What Are Bogey Competitions In Golf?

Bogey competitions, which date from 1891, bring some of the features of match play into a strokeplay competition

lost ball bogey competitions
One of the advantages of bogey competitions is that you can simply abandon a hole when the going gets too rough
(Image credit: Getty Images)

What are bogey competitions in golf?

Bogey competitions are a way of playing against the course in a form of matchplay. The course scores bogey on each hole. (This is bogey in the traditional golf meaning as in the score that a good golfer might be expected to make on a hole, not the modern version of one over par.)

Normally the bogey score on a hole is the same as the par score, but in roughly half a dozen holes in an 18-hole round it is likely to be a shot higher than par. As few courses these days have a bogey score listed for each hole, bogey competitions can also be played against the par of each hole. In these circumstances this competition can be called a par competition instead.

The first recorded bogey competitions were played at Coventry Golf Club in 1891. But it was not until 1910 that the R&A framed the official rules for bogey competitions. The concept that on each hole you are rewarded on how you do against the course is one that Dr Frank Stableford took up when he devised the rules for an early version of the competition which now bears his name. Rule 32 of the Rules of Golf is titled ‘Bogey, Par And Stableford Competitions.’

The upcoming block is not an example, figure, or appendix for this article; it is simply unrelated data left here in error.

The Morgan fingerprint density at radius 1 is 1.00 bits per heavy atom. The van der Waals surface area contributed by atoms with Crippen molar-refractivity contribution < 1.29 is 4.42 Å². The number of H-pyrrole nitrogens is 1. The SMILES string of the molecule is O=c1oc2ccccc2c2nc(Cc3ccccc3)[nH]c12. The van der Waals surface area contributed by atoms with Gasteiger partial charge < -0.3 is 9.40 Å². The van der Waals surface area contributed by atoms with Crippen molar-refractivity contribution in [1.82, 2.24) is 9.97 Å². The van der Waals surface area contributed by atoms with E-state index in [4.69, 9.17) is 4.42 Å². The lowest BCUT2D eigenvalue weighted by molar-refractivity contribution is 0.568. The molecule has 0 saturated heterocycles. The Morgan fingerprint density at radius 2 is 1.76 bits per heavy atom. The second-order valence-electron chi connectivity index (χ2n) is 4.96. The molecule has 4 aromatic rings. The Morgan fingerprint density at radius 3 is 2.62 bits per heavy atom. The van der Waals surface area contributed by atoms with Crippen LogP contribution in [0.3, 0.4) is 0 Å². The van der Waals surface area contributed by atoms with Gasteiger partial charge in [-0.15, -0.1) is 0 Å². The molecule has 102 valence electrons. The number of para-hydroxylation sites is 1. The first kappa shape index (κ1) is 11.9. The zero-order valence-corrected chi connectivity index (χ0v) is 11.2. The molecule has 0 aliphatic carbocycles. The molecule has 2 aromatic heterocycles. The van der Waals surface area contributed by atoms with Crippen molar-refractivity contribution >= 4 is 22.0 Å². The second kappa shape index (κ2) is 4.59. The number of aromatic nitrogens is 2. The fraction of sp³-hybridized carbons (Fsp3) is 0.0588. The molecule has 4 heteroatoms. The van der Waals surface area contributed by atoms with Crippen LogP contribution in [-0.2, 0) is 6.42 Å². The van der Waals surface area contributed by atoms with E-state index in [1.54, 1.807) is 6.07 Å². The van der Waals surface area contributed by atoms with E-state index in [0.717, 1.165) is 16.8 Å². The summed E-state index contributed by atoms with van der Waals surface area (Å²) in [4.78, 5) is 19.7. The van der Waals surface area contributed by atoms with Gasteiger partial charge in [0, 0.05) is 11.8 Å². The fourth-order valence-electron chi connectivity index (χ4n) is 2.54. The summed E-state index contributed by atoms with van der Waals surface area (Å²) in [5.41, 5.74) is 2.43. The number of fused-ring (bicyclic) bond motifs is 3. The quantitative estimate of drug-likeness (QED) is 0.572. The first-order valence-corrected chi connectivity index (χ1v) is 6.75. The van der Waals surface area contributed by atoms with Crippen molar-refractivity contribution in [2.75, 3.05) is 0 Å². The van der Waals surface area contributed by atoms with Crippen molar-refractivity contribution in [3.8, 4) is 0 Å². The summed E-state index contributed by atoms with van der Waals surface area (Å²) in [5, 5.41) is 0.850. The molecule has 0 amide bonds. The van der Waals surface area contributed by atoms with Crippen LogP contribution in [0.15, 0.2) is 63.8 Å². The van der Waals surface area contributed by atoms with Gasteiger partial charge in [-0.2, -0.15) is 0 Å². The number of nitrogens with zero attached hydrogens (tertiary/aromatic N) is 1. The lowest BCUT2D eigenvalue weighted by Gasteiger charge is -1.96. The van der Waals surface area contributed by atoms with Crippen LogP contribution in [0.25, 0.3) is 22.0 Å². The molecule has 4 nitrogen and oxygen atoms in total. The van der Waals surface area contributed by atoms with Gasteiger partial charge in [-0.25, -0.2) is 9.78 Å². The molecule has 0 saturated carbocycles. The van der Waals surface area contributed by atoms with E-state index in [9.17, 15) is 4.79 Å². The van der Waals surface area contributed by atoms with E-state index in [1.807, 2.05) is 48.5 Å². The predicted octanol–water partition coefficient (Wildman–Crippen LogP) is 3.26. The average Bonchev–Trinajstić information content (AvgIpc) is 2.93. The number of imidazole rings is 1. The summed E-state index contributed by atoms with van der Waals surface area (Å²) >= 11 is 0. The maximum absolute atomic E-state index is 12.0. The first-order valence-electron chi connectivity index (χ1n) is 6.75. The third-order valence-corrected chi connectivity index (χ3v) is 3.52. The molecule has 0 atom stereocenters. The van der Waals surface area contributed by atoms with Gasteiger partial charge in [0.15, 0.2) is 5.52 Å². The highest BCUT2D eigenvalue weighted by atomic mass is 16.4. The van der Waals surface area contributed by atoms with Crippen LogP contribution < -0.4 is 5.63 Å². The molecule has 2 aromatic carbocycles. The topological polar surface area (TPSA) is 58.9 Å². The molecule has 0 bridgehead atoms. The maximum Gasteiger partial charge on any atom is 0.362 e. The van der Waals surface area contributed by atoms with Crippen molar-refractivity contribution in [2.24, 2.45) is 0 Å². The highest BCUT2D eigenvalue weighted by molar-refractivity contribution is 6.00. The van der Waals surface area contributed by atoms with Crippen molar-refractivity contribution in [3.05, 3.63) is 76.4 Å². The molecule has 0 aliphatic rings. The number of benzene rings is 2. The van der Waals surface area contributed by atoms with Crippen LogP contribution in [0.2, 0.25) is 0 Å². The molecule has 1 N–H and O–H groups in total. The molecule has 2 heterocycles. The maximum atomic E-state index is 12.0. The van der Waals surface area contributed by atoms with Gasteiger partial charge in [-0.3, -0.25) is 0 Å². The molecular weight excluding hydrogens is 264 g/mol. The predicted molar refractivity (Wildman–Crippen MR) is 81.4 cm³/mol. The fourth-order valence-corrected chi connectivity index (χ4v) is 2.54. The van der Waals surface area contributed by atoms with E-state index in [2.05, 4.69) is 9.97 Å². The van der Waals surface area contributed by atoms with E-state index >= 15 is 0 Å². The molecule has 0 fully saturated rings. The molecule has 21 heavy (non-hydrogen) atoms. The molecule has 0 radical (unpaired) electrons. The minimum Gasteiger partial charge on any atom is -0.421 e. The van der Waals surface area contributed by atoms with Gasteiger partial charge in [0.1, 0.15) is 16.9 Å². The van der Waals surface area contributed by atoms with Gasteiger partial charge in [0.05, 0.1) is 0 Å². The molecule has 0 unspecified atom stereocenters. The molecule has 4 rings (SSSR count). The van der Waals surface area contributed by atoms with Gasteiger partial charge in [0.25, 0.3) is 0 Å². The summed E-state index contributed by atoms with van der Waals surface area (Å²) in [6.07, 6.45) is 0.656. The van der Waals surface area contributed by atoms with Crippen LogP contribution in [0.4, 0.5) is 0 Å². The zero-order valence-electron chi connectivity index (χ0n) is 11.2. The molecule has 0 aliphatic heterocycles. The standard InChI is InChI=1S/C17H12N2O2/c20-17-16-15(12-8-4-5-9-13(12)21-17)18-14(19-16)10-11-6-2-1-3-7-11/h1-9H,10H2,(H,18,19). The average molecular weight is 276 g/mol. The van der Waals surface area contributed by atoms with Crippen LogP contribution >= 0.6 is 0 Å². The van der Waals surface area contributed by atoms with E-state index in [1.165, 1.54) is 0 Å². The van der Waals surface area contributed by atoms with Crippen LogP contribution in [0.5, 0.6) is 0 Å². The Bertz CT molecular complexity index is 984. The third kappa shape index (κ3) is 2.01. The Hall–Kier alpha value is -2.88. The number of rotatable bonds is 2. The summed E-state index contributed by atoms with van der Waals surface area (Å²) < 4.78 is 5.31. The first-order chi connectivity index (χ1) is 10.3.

Bogey competitions incorporated the central feature of match play - the winning or losing of individual holes - into a strokeplay competition. But the rules and penalties for a bogey competition are based upon those for strokeplay.

Just like in a Stableford competition, in a bogey competition the bogey score is adjusted for each hole according to each player’s individual handicap according to the stroke index for the hole. The winner of the competition is the golfer who has won the most net holes, calculated as holes won minus holes lost across all 18 holes.

Contributing Writer Golf courses and travel are Roderick’s particular interests and he was contributing editor for the first few years of the Golf Monthly Travel Supplement. He writes travel articles and general features for the magazine, travel supplement and website. He also compiles the magazine's crossword. He is a member of Trevose Golf & Country Club and has played golf in around two dozen countries. Cricket is his other main sporting love. He is the author of five books, four of which are still in print: The Novel Life of PG Wodehouse; The Don: Beyond Boundaries; Wally Hammond: Gentleman & Player and England’s Greatest Post-War All Rounder.